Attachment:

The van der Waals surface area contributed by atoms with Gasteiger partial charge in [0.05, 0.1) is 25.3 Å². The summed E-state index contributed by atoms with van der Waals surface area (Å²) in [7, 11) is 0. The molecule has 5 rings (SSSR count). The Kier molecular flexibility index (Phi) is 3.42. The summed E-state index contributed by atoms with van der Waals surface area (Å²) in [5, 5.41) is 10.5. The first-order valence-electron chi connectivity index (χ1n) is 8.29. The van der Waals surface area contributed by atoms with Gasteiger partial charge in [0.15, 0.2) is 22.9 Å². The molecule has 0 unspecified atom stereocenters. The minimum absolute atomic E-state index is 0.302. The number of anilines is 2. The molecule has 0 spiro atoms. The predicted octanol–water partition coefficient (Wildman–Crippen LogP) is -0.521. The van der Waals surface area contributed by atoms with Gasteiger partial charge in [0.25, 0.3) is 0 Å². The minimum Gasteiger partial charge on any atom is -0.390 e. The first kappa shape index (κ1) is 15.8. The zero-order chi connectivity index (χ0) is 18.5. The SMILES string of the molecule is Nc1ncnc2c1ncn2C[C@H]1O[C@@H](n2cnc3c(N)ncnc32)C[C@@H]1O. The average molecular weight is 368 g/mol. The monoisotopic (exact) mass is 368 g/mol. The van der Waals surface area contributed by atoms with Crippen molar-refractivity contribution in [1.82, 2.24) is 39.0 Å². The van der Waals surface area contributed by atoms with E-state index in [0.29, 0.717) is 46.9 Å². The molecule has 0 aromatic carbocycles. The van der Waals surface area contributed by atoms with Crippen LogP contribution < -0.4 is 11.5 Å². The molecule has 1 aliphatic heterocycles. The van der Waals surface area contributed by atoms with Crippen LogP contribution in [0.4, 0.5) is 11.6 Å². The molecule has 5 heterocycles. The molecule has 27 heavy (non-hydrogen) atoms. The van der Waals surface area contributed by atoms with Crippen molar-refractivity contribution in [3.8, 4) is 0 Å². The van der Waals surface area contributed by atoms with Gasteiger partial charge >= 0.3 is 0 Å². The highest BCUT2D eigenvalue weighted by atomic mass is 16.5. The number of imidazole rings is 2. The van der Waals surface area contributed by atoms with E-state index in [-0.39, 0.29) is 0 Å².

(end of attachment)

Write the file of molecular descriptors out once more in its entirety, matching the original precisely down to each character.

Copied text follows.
The van der Waals surface area contributed by atoms with Gasteiger partial charge in [0.05, 0.1) is 25.3 Å². The summed E-state index contributed by atoms with van der Waals surface area (Å²) in [7, 11) is 0. The molecule has 5 rings (SSSR count). The Kier molecular flexibility index (Phi) is 3.42. The summed E-state index contributed by atoms with van der Waals surface area (Å²) in [5, 5.41) is 10.5. The first-order valence-electron chi connectivity index (χ1n) is 8.29. The van der Waals surface area contributed by atoms with Gasteiger partial charge in [0.15, 0.2) is 22.9 Å². The molecule has 0 unspecified atom stereocenters. The minimum absolute atomic E-state index is 0.302. The number of anilines is 2. The molecule has 0 spiro atoms. The predicted octanol–water partition coefficient (Wildman–Crippen LogP) is -0.521. The van der Waals surface area contributed by atoms with Gasteiger partial charge in [0.25, 0.3) is 0 Å². The minimum Gasteiger partial charge on any atom is -0.390 e. The first kappa shape index (κ1) is 15.8. The zero-order chi connectivity index (χ0) is 18.5. The SMILES string of the molecule is Nc1ncnc2c1ncn2C[C@H]1O[C@@H](n2cnc3c(N)ncnc32)C[C@@H]1O. The average molecular weight is 368 g/mol. The monoisotopic (exact) mass is 368 g/mol. The van der Waals surface area contributed by atoms with Crippen molar-refractivity contribution in [1.82, 2.24) is 39.0 Å². The van der Waals surface area contributed by atoms with E-state index in [0.29, 0.717) is 46.9 Å². The molecule has 0 aromatic carbocycles. The van der Waals surface area contributed by atoms with Crippen LogP contribution < -0.4 is 11.5 Å². The molecule has 1 aliphatic heterocycles. The van der Waals surface area contributed by atoms with Crippen LogP contribution in [0.4, 0.5) is 11.6 Å². The molecule has 5 heterocycles. The molecule has 27 heavy (non-hydrogen) atoms. The van der Waals surface area contributed by atoms with Crippen molar-refractivity contribution in [3.8, 4) is 0 Å². The van der Waals surface area contributed by atoms with Gasteiger partial charge >= 0.3 is 0 Å². The highest BCUT2D eigenvalue weighted by atomic mass is 16.5. The number of imidazole rings is 2. The van der Waals surface area contributed by atoms with E-state index in [-0.39, 0.29) is 0 Å².